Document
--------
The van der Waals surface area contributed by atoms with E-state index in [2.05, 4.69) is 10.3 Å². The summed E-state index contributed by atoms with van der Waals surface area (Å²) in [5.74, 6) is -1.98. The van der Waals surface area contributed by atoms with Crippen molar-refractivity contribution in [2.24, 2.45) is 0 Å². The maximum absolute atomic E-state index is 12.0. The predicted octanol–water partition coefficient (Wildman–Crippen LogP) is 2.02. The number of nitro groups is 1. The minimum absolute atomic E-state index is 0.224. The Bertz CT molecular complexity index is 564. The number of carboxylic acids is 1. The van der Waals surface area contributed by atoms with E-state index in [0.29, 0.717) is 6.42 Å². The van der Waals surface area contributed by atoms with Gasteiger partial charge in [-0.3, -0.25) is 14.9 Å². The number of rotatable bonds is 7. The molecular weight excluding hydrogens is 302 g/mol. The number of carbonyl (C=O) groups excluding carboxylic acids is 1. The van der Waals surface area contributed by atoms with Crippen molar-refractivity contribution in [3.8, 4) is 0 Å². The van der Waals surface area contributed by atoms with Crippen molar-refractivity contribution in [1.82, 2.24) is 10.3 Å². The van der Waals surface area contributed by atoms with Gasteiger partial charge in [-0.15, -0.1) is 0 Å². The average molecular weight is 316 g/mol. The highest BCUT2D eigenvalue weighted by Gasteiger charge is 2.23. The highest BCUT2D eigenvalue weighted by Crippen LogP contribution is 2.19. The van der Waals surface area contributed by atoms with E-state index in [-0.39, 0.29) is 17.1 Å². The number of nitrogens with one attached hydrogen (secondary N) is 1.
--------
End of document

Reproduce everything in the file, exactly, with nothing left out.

The van der Waals surface area contributed by atoms with E-state index in [2.05, 4.69) is 10.3 Å². The summed E-state index contributed by atoms with van der Waals surface area (Å²) in [5.74, 6) is -1.98. The van der Waals surface area contributed by atoms with Crippen molar-refractivity contribution in [2.24, 2.45) is 0 Å². The maximum absolute atomic E-state index is 12.0. The predicted octanol–water partition coefficient (Wildman–Crippen LogP) is 2.02. The number of nitro groups is 1. The minimum absolute atomic E-state index is 0.224. The Bertz CT molecular complexity index is 564. The number of carboxylic acids is 1. The van der Waals surface area contributed by atoms with E-state index in [0.29, 0.717) is 6.42 Å². The van der Waals surface area contributed by atoms with Gasteiger partial charge in [-0.3, -0.25) is 14.9 Å². The number of rotatable bonds is 7. The molecular weight excluding hydrogens is 302 g/mol. The number of carbonyl (C=O) groups excluding carboxylic acids is 1. The van der Waals surface area contributed by atoms with Crippen molar-refractivity contribution in [3.8, 4) is 0 Å². The van der Waals surface area contributed by atoms with Crippen molar-refractivity contribution in [1.82, 2.24) is 10.3 Å². The van der Waals surface area contributed by atoms with Gasteiger partial charge in [-0.15, -0.1) is 0 Å². The average molecular weight is 316 g/mol. The highest BCUT2D eigenvalue weighted by Gasteiger charge is 2.23. The highest BCUT2D eigenvalue weighted by Crippen LogP contribution is 2.19. The van der Waals surface area contributed by atoms with E-state index in [-0.39, 0.29) is 17.1 Å². The number of nitrogens with one attached hydrogen (secondary N) is 1.